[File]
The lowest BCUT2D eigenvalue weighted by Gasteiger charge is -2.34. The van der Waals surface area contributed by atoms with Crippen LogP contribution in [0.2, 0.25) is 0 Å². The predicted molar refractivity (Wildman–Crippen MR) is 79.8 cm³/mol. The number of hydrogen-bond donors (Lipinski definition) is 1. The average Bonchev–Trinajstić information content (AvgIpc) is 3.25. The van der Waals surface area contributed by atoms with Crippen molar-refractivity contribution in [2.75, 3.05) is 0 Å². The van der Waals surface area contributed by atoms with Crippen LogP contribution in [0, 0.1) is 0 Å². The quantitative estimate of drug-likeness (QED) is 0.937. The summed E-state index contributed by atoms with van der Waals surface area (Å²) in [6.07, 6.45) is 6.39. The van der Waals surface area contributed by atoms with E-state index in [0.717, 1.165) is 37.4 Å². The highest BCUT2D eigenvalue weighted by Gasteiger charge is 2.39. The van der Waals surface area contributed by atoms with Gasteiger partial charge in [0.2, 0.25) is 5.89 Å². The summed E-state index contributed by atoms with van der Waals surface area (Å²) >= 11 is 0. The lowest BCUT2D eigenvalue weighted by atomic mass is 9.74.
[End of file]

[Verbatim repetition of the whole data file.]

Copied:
The lowest BCUT2D eigenvalue weighted by Gasteiger charge is -2.34. The van der Waals surface area contributed by atoms with Crippen LogP contribution in [0.2, 0.25) is 0 Å². The predicted molar refractivity (Wildman–Crippen MR) is 79.8 cm³/mol. The number of hydrogen-bond donors (Lipinski definition) is 1. The average Bonchev–Trinajstić information content (AvgIpc) is 3.25. The van der Waals surface area contributed by atoms with Crippen molar-refractivity contribution in [2.75, 3.05) is 0 Å². The van der Waals surface area contributed by atoms with Crippen LogP contribution in [0, 0.1) is 0 Å². The quantitative estimate of drug-likeness (QED) is 0.937. The summed E-state index contributed by atoms with van der Waals surface area (Å²) in [6.07, 6.45) is 6.39. The van der Waals surface area contributed by atoms with E-state index in [0.717, 1.165) is 37.4 Å². The highest BCUT2D eigenvalue weighted by Gasteiger charge is 2.39. The van der Waals surface area contributed by atoms with Gasteiger partial charge in [0.2, 0.25) is 5.89 Å². The summed E-state index contributed by atoms with van der Waals surface area (Å²) >= 11 is 0. The lowest BCUT2D eigenvalue weighted by atomic mass is 9.74.